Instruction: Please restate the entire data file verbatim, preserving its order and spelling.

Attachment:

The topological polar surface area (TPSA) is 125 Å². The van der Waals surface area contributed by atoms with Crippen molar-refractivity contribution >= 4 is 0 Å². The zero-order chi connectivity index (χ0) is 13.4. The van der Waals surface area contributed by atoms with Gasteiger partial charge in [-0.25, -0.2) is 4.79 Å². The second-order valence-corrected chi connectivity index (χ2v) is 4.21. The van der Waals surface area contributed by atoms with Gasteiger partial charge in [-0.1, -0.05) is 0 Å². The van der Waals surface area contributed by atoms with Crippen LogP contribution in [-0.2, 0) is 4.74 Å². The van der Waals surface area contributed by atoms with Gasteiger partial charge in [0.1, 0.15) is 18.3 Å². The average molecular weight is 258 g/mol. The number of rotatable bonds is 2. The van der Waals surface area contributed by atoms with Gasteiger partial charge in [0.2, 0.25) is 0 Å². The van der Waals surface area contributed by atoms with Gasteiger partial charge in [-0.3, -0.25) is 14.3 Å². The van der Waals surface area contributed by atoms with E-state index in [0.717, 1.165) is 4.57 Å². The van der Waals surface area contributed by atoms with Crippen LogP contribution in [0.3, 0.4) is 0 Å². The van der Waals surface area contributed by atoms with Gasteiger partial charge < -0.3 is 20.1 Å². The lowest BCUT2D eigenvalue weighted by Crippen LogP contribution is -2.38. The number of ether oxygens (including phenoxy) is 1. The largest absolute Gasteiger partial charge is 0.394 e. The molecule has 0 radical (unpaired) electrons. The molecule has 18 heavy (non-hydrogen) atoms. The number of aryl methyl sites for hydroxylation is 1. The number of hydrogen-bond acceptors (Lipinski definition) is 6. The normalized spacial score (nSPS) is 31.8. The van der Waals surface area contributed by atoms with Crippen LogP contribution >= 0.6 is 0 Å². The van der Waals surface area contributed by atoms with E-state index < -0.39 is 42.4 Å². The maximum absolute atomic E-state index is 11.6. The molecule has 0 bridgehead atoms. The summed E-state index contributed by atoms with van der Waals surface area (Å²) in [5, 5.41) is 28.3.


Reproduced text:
The topological polar surface area (TPSA) is 125 Å². The van der Waals surface area contributed by atoms with Crippen molar-refractivity contribution >= 4 is 0 Å². The zero-order chi connectivity index (χ0) is 13.4. The van der Waals surface area contributed by atoms with Gasteiger partial charge in [-0.25, -0.2) is 4.79 Å². The second-order valence-corrected chi connectivity index (χ2v) is 4.21. The van der Waals surface area contributed by atoms with Gasteiger partial charge in [-0.1, -0.05) is 0 Å². The van der Waals surface area contributed by atoms with Crippen LogP contribution in [-0.2, 0) is 4.74 Å². The van der Waals surface area contributed by atoms with Gasteiger partial charge in [0.1, 0.15) is 18.3 Å². The average molecular weight is 258 g/mol. The number of rotatable bonds is 2. The van der Waals surface area contributed by atoms with Gasteiger partial charge in [0.2, 0.25) is 0 Å². The van der Waals surface area contributed by atoms with Gasteiger partial charge in [-0.3, -0.25) is 14.3 Å². The van der Waals surface area contributed by atoms with E-state index in [0.717, 1.165) is 4.57 Å². The van der Waals surface area contributed by atoms with Crippen LogP contribution in [0.3, 0.4) is 0 Å². The van der Waals surface area contributed by atoms with Gasteiger partial charge < -0.3 is 20.1 Å². The lowest BCUT2D eigenvalue weighted by Crippen LogP contribution is -2.38. The number of ether oxygens (including phenoxy) is 1. The largest absolute Gasteiger partial charge is 0.394 e. The molecule has 0 radical (unpaired) electrons. The molecule has 18 heavy (non-hydrogen) atoms. The number of aryl methyl sites for hydroxylation is 1. The number of hydrogen-bond acceptors (Lipinski definition) is 6. The normalized spacial score (nSPS) is 31.8. The van der Waals surface area contributed by atoms with Crippen LogP contribution >= 0.6 is 0 Å². The van der Waals surface area contributed by atoms with E-state index < -0.39 is 42.4 Å². The maximum absolute atomic E-state index is 11.6. The molecule has 0 bridgehead atoms. The summed E-state index contributed by atoms with van der Waals surface area (Å²) in [5, 5.41) is 28.3.